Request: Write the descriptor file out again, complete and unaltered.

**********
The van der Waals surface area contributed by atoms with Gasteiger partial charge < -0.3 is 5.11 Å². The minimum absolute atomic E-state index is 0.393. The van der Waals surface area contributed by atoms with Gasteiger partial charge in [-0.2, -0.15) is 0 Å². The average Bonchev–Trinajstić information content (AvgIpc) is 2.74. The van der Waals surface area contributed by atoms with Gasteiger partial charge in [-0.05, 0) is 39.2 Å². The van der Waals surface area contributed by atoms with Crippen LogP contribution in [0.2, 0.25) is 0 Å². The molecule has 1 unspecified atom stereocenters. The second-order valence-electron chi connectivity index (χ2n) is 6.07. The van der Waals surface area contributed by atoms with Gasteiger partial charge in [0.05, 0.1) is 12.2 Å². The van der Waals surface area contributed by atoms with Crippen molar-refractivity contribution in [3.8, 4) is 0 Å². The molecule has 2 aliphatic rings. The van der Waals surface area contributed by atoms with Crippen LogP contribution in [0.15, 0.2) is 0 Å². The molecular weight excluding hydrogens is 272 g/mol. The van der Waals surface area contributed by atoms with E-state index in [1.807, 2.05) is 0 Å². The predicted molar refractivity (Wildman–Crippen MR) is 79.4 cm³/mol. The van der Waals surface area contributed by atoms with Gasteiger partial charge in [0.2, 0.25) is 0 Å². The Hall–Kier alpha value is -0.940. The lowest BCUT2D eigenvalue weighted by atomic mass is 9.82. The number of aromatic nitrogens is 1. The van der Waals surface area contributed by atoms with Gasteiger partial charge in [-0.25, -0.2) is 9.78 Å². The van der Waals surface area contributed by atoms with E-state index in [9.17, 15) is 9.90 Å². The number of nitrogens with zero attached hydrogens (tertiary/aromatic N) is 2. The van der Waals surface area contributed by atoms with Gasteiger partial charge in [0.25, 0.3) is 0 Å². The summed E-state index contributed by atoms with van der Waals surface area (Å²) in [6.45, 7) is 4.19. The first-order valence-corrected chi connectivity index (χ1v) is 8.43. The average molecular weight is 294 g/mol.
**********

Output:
The van der Waals surface area contributed by atoms with Gasteiger partial charge < -0.3 is 5.11 Å². The minimum absolute atomic E-state index is 0.393. The van der Waals surface area contributed by atoms with Gasteiger partial charge in [-0.2, -0.15) is 0 Å². The average Bonchev–Trinajstić information content (AvgIpc) is 2.74. The van der Waals surface area contributed by atoms with Gasteiger partial charge in [-0.05, 0) is 39.2 Å². The van der Waals surface area contributed by atoms with Crippen LogP contribution in [0.2, 0.25) is 0 Å². The molecule has 1 unspecified atom stereocenters. The second-order valence-electron chi connectivity index (χ2n) is 6.07. The van der Waals surface area contributed by atoms with Gasteiger partial charge in [0.05, 0.1) is 12.2 Å². The van der Waals surface area contributed by atoms with Crippen molar-refractivity contribution in [3.8, 4) is 0 Å². The molecule has 2 aliphatic rings. The van der Waals surface area contributed by atoms with Crippen LogP contribution in [0.15, 0.2) is 0 Å². The molecular weight excluding hydrogens is 272 g/mol. The van der Waals surface area contributed by atoms with E-state index in [1.807, 2.05) is 0 Å². The predicted molar refractivity (Wildman–Crippen MR) is 79.4 cm³/mol. The van der Waals surface area contributed by atoms with Gasteiger partial charge in [0.2, 0.25) is 0 Å². The Hall–Kier alpha value is -0.940. The lowest BCUT2D eigenvalue weighted by atomic mass is 9.82. The number of aromatic nitrogens is 1. The van der Waals surface area contributed by atoms with Gasteiger partial charge in [-0.25, -0.2) is 9.78 Å². The van der Waals surface area contributed by atoms with E-state index in [9.17, 15) is 9.90 Å². The number of nitrogens with zero attached hydrogens (tertiary/aromatic N) is 2. The van der Waals surface area contributed by atoms with Gasteiger partial charge in [0.25, 0.3) is 0 Å². The summed E-state index contributed by atoms with van der Waals surface area (Å²) in [6.45, 7) is 4.19. The first-order valence-corrected chi connectivity index (χ1v) is 8.43. The average molecular weight is 294 g/mol.